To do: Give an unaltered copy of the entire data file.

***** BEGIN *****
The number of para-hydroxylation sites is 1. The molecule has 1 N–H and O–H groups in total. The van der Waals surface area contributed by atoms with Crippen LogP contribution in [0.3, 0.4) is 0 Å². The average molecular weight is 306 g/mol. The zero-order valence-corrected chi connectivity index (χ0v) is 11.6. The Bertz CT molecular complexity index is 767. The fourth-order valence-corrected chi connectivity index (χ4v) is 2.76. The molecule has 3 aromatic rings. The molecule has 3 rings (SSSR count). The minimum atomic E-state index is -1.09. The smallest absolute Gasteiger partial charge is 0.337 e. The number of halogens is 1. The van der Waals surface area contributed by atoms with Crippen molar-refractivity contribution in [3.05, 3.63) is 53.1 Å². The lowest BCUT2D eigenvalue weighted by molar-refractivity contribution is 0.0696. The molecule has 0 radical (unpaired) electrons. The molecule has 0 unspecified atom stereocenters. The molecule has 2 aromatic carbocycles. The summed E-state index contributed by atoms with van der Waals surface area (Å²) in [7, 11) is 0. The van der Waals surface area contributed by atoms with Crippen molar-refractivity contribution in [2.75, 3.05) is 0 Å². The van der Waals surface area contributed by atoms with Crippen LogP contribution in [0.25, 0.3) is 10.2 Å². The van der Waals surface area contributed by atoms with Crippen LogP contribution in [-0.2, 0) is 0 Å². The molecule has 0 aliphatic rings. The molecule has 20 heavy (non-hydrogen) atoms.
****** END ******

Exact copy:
The number of para-hydroxylation sites is 1. The molecule has 1 N–H and O–H groups in total. The van der Waals surface area contributed by atoms with Crippen LogP contribution in [0.3, 0.4) is 0 Å². The average molecular weight is 306 g/mol. The zero-order valence-corrected chi connectivity index (χ0v) is 11.6. The Bertz CT molecular complexity index is 767. The fourth-order valence-corrected chi connectivity index (χ4v) is 2.76. The molecule has 3 aromatic rings. The molecule has 3 rings (SSSR count). The minimum atomic E-state index is -1.09. The smallest absolute Gasteiger partial charge is 0.337 e. The number of halogens is 1. The van der Waals surface area contributed by atoms with Crippen molar-refractivity contribution in [3.05, 3.63) is 53.1 Å². The lowest BCUT2D eigenvalue weighted by molar-refractivity contribution is 0.0696. The molecule has 0 radical (unpaired) electrons. The molecule has 0 unspecified atom stereocenters. The molecule has 2 aromatic carbocycles. The summed E-state index contributed by atoms with van der Waals surface area (Å²) in [7, 11) is 0. The van der Waals surface area contributed by atoms with Crippen molar-refractivity contribution in [2.75, 3.05) is 0 Å². The van der Waals surface area contributed by atoms with Crippen LogP contribution in [0.25, 0.3) is 10.2 Å². The van der Waals surface area contributed by atoms with Crippen LogP contribution in [-0.2, 0) is 0 Å². The molecule has 0 aliphatic rings. The molecule has 20 heavy (non-hydrogen) atoms.